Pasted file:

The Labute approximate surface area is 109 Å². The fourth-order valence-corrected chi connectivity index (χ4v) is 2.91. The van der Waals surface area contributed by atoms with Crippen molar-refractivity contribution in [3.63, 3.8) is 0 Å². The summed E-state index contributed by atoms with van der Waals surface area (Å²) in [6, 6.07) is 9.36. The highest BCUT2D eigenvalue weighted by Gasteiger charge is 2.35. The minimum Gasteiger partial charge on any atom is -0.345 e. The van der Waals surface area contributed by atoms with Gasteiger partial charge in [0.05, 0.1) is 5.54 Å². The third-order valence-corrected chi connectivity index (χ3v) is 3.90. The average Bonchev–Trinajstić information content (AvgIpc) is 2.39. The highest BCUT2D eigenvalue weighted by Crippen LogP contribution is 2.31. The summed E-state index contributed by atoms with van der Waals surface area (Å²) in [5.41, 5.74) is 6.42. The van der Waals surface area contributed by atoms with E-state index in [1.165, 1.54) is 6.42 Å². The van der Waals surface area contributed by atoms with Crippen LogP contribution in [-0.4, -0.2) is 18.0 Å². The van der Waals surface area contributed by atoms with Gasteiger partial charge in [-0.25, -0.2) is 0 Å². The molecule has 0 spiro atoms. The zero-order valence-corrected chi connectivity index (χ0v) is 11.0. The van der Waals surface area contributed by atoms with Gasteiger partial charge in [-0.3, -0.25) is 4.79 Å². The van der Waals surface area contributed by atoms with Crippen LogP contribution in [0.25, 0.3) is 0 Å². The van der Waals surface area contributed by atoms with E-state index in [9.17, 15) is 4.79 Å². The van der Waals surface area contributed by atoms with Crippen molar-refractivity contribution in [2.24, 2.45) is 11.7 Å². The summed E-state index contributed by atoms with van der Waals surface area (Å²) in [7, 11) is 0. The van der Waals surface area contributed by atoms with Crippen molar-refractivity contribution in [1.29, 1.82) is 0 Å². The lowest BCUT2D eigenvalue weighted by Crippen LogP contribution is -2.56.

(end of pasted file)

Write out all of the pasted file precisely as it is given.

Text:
The Labute approximate surface area is 109 Å². The fourth-order valence-corrected chi connectivity index (χ4v) is 2.91. The van der Waals surface area contributed by atoms with Crippen molar-refractivity contribution in [3.63, 3.8) is 0 Å². The summed E-state index contributed by atoms with van der Waals surface area (Å²) in [6, 6.07) is 9.36. The highest BCUT2D eigenvalue weighted by Gasteiger charge is 2.35. The minimum Gasteiger partial charge on any atom is -0.345 e. The van der Waals surface area contributed by atoms with Gasteiger partial charge in [0.05, 0.1) is 5.54 Å². The third-order valence-corrected chi connectivity index (χ3v) is 3.90. The average Bonchev–Trinajstić information content (AvgIpc) is 2.39. The highest BCUT2D eigenvalue weighted by Crippen LogP contribution is 2.31. The summed E-state index contributed by atoms with van der Waals surface area (Å²) in [5.41, 5.74) is 6.42. The van der Waals surface area contributed by atoms with E-state index in [1.165, 1.54) is 6.42 Å². The van der Waals surface area contributed by atoms with Crippen LogP contribution in [-0.4, -0.2) is 18.0 Å². The van der Waals surface area contributed by atoms with Gasteiger partial charge in [-0.25, -0.2) is 0 Å². The molecule has 0 spiro atoms. The zero-order valence-corrected chi connectivity index (χ0v) is 11.0. The van der Waals surface area contributed by atoms with Gasteiger partial charge in [-0.3, -0.25) is 4.79 Å². The van der Waals surface area contributed by atoms with Crippen LogP contribution in [0.25, 0.3) is 0 Å². The van der Waals surface area contributed by atoms with E-state index in [9.17, 15) is 4.79 Å². The van der Waals surface area contributed by atoms with Crippen molar-refractivity contribution in [2.24, 2.45) is 11.7 Å². The summed E-state index contributed by atoms with van der Waals surface area (Å²) in [7, 11) is 0. The van der Waals surface area contributed by atoms with Crippen molar-refractivity contribution in [1.29, 1.82) is 0 Å². The lowest BCUT2D eigenvalue weighted by Crippen LogP contribution is -2.56.